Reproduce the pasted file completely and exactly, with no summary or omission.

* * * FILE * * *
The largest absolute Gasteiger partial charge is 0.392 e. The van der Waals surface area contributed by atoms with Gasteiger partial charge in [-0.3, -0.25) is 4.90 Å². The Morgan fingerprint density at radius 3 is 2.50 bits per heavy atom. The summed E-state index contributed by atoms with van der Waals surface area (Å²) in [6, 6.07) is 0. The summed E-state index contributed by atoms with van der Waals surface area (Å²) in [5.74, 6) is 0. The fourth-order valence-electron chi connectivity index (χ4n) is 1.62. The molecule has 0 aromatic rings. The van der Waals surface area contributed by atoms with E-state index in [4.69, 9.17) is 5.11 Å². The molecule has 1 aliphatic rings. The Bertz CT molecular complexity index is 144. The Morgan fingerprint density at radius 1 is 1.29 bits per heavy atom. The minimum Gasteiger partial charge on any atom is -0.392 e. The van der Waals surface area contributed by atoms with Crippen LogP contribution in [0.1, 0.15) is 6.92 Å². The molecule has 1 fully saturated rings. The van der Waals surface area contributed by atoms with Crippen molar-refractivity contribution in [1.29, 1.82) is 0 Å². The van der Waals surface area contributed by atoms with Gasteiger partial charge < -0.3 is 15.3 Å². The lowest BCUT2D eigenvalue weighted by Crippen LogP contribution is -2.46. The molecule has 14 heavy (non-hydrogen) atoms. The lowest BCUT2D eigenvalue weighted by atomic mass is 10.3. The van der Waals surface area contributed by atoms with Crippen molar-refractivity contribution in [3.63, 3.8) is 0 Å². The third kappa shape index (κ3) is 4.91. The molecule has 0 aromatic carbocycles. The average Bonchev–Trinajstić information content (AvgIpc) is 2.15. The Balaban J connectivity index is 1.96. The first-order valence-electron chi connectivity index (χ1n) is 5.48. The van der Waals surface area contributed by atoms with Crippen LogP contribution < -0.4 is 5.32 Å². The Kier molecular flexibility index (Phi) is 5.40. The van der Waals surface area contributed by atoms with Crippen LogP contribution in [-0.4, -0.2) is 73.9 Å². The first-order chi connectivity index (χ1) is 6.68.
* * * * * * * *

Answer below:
The largest absolute Gasteiger partial charge is 0.392 e. The van der Waals surface area contributed by atoms with Gasteiger partial charge in [-0.3, -0.25) is 4.90 Å². The Morgan fingerprint density at radius 3 is 2.50 bits per heavy atom. The summed E-state index contributed by atoms with van der Waals surface area (Å²) in [6, 6.07) is 0. The summed E-state index contributed by atoms with van der Waals surface area (Å²) in [5.74, 6) is 0. The fourth-order valence-electron chi connectivity index (χ4n) is 1.62. The molecule has 0 aromatic rings. The van der Waals surface area contributed by atoms with E-state index in [4.69, 9.17) is 5.11 Å². The molecule has 1 aliphatic rings. The Bertz CT molecular complexity index is 144. The Morgan fingerprint density at radius 1 is 1.29 bits per heavy atom. The minimum Gasteiger partial charge on any atom is -0.392 e. The van der Waals surface area contributed by atoms with Crippen LogP contribution in [0.1, 0.15) is 6.92 Å². The molecule has 1 fully saturated rings. The van der Waals surface area contributed by atoms with Crippen molar-refractivity contribution in [1.29, 1.82) is 0 Å². The van der Waals surface area contributed by atoms with Gasteiger partial charge < -0.3 is 15.3 Å². The lowest BCUT2D eigenvalue weighted by Crippen LogP contribution is -2.46. The molecule has 14 heavy (non-hydrogen) atoms. The lowest BCUT2D eigenvalue weighted by atomic mass is 10.3. The van der Waals surface area contributed by atoms with Crippen molar-refractivity contribution in [3.63, 3.8) is 0 Å². The third kappa shape index (κ3) is 4.91. The molecule has 0 aromatic carbocycles. The average Bonchev–Trinajstić information content (AvgIpc) is 2.15. The Balaban J connectivity index is 1.96. The first-order valence-electron chi connectivity index (χ1n) is 5.48. The van der Waals surface area contributed by atoms with Crippen LogP contribution < -0.4 is 5.32 Å². The Kier molecular flexibility index (Phi) is 5.40. The van der Waals surface area contributed by atoms with Crippen LogP contribution in [-0.4, -0.2) is 73.9 Å². The first-order chi connectivity index (χ1) is 6.68.